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Prostitution law may help Barrie act on body rub spas
March 13, 2015
By Laurie Watt

With Canada’s changing prostitution laws, Barrie Mayor Jeff Lehman isn’t sure licensing body rub parlours, as some other municipalities do, is the right way to go.

A lot has changed since the 1990s, when the City of Vaughan began licensing body rubs in a bid to stop them from popping up throughout the city. Although it capped them at 20, Vaughan now has only two body rub parlours, both located in an industrial area near railyards and a strip club.

Licensing them gives the city several tools to control the businesses, Vaughan bylaw and compliance director Gus Michaels said.

“Like an adult entertainment parlour, this is something that caters to an erotic appetite. You can regulate, restrict the number and where. You don’t want them locating next to schools.”

Prompted by growing concerns, Vaughan began licensing body rub parlours.

“It’s not an outright ban. It gives you control and a right to inspect,” said Michaels, adding city staff inspect annually at licence renewal time and conduct random inspections to ensure compliance or lay charges under zoning and licensing laws.

(Vaughan’s bylaw also includes provisions about state of undress and operating hours, however those regulations prompted an appeal that is now before the courts.)

Barrie has an outright ban, but that hasn’t stopped body rub parlours from popping up and then quickly closing when talk about what’s going on heats up. There were two just a few blocks from Barrie Central Collegiate that have now closed.

Lehman said the city should consider licensing as an option once the new federal law on prostitution is tried and tested.

“Once it is clear what the new law of the land will be on prostitution, Barrie should look at all options to prevent illegal spas, particularly in residential areas. That might be revised zoning. It might be revised business licensing, but for the moment, Barrie’s position is that these spas are not legal,” he said.

Last December, the new law went into effect, a year after the Supreme Court struck down a ban on running a bawdy house.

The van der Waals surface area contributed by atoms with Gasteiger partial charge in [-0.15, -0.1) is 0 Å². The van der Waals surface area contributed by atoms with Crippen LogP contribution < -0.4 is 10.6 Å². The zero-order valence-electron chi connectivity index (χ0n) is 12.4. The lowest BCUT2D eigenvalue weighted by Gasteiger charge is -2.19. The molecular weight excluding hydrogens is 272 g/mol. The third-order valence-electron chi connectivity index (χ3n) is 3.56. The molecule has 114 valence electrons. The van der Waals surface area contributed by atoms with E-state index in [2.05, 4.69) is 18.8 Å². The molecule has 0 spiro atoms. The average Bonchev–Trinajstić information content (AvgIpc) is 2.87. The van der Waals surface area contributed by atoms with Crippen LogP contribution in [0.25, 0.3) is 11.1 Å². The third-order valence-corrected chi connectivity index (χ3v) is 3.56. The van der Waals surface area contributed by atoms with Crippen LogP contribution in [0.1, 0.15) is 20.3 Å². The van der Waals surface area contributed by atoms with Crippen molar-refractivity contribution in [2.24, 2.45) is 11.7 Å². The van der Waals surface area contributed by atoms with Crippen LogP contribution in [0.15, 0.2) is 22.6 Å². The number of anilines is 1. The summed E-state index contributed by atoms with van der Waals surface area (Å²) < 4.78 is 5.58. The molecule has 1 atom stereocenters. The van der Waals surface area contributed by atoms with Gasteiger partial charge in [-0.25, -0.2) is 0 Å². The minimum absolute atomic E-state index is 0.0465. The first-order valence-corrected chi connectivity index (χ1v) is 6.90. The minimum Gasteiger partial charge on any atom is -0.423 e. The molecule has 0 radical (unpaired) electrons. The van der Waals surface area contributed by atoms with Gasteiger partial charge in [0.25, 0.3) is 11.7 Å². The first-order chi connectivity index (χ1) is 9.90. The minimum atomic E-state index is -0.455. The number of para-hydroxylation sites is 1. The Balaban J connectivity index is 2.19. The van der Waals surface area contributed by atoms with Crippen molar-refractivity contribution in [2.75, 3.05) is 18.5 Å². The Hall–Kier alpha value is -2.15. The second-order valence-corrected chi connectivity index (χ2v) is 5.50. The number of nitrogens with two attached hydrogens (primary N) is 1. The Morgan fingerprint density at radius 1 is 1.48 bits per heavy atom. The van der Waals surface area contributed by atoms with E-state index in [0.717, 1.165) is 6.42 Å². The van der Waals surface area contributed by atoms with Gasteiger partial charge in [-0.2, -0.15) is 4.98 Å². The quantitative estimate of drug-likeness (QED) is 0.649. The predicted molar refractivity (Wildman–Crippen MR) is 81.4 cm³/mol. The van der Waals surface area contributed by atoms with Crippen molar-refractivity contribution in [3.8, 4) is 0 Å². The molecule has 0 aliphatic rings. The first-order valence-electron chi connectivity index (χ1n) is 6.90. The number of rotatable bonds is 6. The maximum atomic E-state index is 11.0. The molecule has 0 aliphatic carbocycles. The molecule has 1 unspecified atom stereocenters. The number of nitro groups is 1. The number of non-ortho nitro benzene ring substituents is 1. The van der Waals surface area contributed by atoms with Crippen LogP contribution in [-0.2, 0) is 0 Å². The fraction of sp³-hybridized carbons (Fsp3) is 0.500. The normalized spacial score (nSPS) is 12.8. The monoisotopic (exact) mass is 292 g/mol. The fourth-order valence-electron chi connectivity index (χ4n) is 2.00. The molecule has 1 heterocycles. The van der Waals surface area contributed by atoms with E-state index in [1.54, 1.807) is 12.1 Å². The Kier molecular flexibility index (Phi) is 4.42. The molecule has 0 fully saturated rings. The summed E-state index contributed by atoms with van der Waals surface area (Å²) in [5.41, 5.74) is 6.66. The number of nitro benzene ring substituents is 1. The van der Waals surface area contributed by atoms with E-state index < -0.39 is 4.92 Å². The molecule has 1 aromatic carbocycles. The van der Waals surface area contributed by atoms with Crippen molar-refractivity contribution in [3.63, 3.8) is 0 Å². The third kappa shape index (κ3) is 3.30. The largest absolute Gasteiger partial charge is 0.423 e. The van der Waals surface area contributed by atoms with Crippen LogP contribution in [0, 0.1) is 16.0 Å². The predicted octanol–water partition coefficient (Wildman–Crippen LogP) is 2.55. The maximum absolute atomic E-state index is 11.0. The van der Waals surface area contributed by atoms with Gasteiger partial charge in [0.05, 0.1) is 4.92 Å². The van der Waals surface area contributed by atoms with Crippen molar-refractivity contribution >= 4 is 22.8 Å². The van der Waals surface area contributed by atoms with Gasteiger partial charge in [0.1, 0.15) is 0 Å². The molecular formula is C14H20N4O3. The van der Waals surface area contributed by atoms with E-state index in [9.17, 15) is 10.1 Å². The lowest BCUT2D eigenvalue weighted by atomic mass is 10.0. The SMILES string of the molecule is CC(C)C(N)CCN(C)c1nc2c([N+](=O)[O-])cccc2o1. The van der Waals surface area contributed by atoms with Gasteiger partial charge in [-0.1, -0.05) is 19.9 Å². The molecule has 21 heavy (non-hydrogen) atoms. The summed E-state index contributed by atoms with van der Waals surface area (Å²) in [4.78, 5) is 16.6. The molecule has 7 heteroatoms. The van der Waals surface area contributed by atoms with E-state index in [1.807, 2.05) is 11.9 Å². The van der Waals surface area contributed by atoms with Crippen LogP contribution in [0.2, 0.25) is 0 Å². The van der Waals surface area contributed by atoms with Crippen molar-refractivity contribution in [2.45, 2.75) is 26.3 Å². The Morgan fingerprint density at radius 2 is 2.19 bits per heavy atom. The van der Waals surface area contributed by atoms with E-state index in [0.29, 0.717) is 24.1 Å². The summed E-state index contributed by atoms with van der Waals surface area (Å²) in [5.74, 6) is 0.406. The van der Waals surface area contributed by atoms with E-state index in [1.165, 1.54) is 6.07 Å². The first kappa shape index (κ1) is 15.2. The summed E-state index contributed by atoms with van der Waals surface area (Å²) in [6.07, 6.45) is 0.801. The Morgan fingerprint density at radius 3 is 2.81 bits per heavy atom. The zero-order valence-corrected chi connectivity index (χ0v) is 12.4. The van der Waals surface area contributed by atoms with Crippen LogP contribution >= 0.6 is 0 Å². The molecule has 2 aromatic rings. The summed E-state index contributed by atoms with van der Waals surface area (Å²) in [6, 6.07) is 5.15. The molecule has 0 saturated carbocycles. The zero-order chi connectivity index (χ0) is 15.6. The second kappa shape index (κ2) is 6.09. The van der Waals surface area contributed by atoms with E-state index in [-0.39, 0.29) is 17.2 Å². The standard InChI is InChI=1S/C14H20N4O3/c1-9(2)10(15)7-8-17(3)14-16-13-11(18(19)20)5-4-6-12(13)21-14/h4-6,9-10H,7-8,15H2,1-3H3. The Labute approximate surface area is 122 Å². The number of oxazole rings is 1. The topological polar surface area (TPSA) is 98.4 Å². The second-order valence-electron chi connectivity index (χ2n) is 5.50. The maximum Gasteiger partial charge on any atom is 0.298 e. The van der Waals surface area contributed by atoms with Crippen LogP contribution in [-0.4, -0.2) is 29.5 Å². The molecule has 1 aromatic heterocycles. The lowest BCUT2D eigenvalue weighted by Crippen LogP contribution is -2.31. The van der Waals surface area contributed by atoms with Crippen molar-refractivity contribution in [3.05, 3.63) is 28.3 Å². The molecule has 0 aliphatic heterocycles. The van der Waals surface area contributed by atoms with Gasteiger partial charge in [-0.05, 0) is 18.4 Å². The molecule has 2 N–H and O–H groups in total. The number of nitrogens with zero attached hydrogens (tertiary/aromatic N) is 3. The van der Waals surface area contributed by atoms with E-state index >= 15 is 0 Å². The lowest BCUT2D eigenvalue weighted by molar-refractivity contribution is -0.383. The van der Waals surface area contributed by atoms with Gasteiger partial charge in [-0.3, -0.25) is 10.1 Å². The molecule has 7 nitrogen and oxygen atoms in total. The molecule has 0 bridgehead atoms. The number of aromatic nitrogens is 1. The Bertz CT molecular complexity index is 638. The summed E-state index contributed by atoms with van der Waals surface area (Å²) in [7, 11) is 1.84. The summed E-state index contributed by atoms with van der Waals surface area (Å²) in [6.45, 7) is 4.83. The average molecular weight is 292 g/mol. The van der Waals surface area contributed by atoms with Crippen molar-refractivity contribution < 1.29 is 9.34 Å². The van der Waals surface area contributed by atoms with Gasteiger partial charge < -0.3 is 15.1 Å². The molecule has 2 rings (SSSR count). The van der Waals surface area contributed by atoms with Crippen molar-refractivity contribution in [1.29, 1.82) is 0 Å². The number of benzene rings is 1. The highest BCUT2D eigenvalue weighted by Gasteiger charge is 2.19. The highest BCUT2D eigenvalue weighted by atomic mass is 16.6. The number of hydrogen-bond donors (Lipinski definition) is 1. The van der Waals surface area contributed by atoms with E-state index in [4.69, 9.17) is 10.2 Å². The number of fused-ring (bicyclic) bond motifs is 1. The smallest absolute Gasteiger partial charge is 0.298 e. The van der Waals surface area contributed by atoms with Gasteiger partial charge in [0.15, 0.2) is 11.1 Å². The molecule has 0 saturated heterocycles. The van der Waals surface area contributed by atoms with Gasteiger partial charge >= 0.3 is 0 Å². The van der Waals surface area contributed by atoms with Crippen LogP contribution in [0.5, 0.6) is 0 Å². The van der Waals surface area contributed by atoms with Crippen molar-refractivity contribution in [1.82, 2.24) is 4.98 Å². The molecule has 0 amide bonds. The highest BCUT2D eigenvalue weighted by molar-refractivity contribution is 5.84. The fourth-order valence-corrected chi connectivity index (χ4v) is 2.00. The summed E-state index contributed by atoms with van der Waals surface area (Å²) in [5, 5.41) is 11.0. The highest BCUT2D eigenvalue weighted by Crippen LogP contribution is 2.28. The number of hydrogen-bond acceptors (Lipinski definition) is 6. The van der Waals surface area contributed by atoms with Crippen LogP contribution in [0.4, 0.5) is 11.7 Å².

The new law, The Protection of Communities and Exploited Persons Act, focuses more on buyers than sellers. It assists sex trade workers get out of the trade should they desire.

Vaughan’s Michaels said human trafficking is a police issue.

“Municipal staff have some limits. If we have concerns about human trafficking, we’d work with the police,” Michaels added. “You look at human trafficking, employees may not be there by choice. In Vaughan, that hasn’t been an issue, although it’s been a global issue.”

Although Barrie bans body rub parlours, it licenses adult entertainment parlours and those who strip in them. The strip clubs are allowed in commercial and general industrial zones.

However, body rub parlours refer to themselves as spas to fit in the holistic medicine category. Such businesses are permitted in residential areas as well as commercial ones.

Having one registered massage therapist (RMT) on staff - not necessarily on duty - allows it to be a holistic business and, therefore, legal.

The situation has prompted complaints from the Barrie Downtown Neighbourhoods Association and others.

“They’ve solved our immediate concern. They closed down two. They reaffirmed (another) has an RMT on staff. That’s as far as the city can go,” the BDNA’s Jack Garner said.

“What I’ve heard indirectly is it’s a massage parlour. We asked the city and the police to proactively keep their eyes and ears open.”

Garner said the BDNA would like to rid the city of body rub parlours that masquerade as spas.

“We do not want them in the city of Barrie,” he said. “They do not tie into the moral and social environment in this city and we shouldn’t have them.”